Before the pandemic, Elkins Park paid an offsite media contractor to manage its church website and social media accounts and to make slideshows and videos of church events to share online. Pre-COVID, the media contractor did not attend worship. However, since COVID, the job has changed to onsite, adhering to the necessary precautions to keep everyone safe.

“We feel it’s important to use technology to do that. I don’t see how a church can survive today without a strong media presence,” said Karen Sheehan, an elder at Elkins Park.

Neither does she think that technical responsibilities should fall to a pastor.

“Every church should look into hiring someone who has media skills to take the burden off the pastor,” Sheehan said, “even if the pastor has the skills.”

Danielle Mink, the technical and communications director at Unity Community Church in Pittsburgh, started as a part-time hire in 2002 when she was in eighth grade. Today she is full-time with benefits. “The challenge now is creating meaningful connection for the people who are only online,” Mink said.

“Churches that have hired someone to do media discover that they can always find more for that person to do,” said the Rev. Derek Campbell of Unity.

When it comes to tech job descriptions, there is no one-size-fits-all for churches. Media and tech jobs can range from five hours a week to full-time with benefits. Responsibilities for media personnel can include website maintenance, social media posting, video production and livestreaming as well as creating slides for worship, maintaining equipment and licenses, and scheduling volunteers. Compensation generally begins at $10 an hour for the smallest congregations. But whatever the details might be, one must be in all tech job descriptions: A church’s digital media message must complement its mission and should not feel like a corporate media post. Second Presbyterian Church in Nashville, Tennessee, is reworking its associate pastor job description to include media proficiency so that the media are infused with spirituality.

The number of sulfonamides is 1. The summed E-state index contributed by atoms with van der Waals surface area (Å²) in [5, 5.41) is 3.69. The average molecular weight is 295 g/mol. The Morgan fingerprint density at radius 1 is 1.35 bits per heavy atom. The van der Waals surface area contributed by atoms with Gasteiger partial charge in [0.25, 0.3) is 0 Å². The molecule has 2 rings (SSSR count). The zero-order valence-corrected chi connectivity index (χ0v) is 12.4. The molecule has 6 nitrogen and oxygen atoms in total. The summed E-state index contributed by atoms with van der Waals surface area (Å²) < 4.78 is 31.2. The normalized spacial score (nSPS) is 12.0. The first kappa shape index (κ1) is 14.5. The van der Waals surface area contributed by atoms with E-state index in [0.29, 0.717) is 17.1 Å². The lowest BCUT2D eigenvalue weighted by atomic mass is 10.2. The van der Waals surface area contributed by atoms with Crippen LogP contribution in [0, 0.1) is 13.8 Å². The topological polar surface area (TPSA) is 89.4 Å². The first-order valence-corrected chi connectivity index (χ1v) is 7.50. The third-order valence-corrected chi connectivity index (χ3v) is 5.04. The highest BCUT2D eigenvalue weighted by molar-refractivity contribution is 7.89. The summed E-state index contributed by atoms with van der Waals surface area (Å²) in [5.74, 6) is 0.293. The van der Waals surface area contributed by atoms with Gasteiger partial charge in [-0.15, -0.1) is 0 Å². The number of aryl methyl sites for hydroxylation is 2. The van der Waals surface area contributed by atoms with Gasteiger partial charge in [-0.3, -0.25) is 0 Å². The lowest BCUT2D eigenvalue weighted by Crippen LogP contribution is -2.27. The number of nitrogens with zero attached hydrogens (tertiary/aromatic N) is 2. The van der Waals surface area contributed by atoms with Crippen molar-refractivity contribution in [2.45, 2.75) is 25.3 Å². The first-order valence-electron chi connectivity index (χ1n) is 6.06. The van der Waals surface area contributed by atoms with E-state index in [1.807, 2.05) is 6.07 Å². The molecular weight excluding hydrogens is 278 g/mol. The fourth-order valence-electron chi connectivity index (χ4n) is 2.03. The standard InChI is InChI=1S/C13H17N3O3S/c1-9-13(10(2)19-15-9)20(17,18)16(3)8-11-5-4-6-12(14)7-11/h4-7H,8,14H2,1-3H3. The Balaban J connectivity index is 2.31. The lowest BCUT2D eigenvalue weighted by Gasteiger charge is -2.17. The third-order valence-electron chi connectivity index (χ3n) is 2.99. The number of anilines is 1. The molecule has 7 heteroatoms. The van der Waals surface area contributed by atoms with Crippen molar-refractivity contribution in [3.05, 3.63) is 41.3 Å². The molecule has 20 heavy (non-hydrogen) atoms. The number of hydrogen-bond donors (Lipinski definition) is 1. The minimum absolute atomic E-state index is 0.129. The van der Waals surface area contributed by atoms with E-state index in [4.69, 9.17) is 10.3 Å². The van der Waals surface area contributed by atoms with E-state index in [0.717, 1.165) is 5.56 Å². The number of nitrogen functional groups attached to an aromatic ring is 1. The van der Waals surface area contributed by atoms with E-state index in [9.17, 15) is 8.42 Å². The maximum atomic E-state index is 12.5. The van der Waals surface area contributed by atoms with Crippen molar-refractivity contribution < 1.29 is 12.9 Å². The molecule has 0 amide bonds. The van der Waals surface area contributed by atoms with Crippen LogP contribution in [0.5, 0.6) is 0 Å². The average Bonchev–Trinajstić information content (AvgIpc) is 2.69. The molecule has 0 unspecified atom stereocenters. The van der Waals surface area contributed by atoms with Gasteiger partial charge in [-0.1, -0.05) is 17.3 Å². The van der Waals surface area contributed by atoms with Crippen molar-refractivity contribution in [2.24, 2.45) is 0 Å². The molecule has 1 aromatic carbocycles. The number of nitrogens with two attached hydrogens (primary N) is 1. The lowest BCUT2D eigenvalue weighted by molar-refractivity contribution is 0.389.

“We want to be sure the technology creates a worshipful experience,” said the Rev. Dr. Mary Louise McCullough. Fusing technology and faith to create a powerful online worship experience requires both technical and theological knowledge.

Online worship benefits

The benefit of online worship is it allows members to participate in what Ramsey calls “the church of their heart.” For some, the church of their heart is the congregation they attended during their youth, before they moved away or became homebound in old age. “Online worship has also been a great way to reach our shut-in members,” said Scrivner. But he says young people like online worship because it allows them to find a congregation that shares their values. “Our understanding of what it means to be a member is changing,” he said.

What isn’t changing is the realization that “there is no going back to just in-person worship,” said McCullough. While volunteers and staff scrambled to get the church online, the current task is to discern what is sustainable and remain flexible in planning for whatever God has next.

Sue Washburn is an interim pastor near Pittsburgh.


Hiring Thoughts for the Future

One of the impacts of COVID has been the “great resignation,” as those in professions from ministry to teaching reevaluate their calling in life. Vacated church positions present an opportunity for staffing structures to be reimagined. Salary line items could be reallocated to make room for a part-time tech guru.

Many churches are looking carefully at budgets and seeing where money can be found to accommodate the new skills and responsibilities needed for ministry today. So, whether it’s a new pastor, administrator or musician who needs to be hired, think creatively and identify the skills needed to move the mission of the church forward. Here are some things to think about when hiring.

Church administrators. Timely, responsive communication with parishioners requires more than paper and a copier. Video channels, texting and social media are common ways of connecting with people. Administrative assistants should be proficient in these communication tools, too.

Musicians. Livestreaming music means keeping licenses up to date, checking copyrights and accurately reporting what music gets played over the internet.

Pastors. While it’s debatable how much technology expertise should be in a pastor’s job description, the flexibility to provide leadership and pastoral care by phone, text or in person is imperative for a multigenerational church. The size and resources of a church will determine whether volunteers or staff maintain the online presence.

—Sue Washburn and Donna Frischknecht Jackson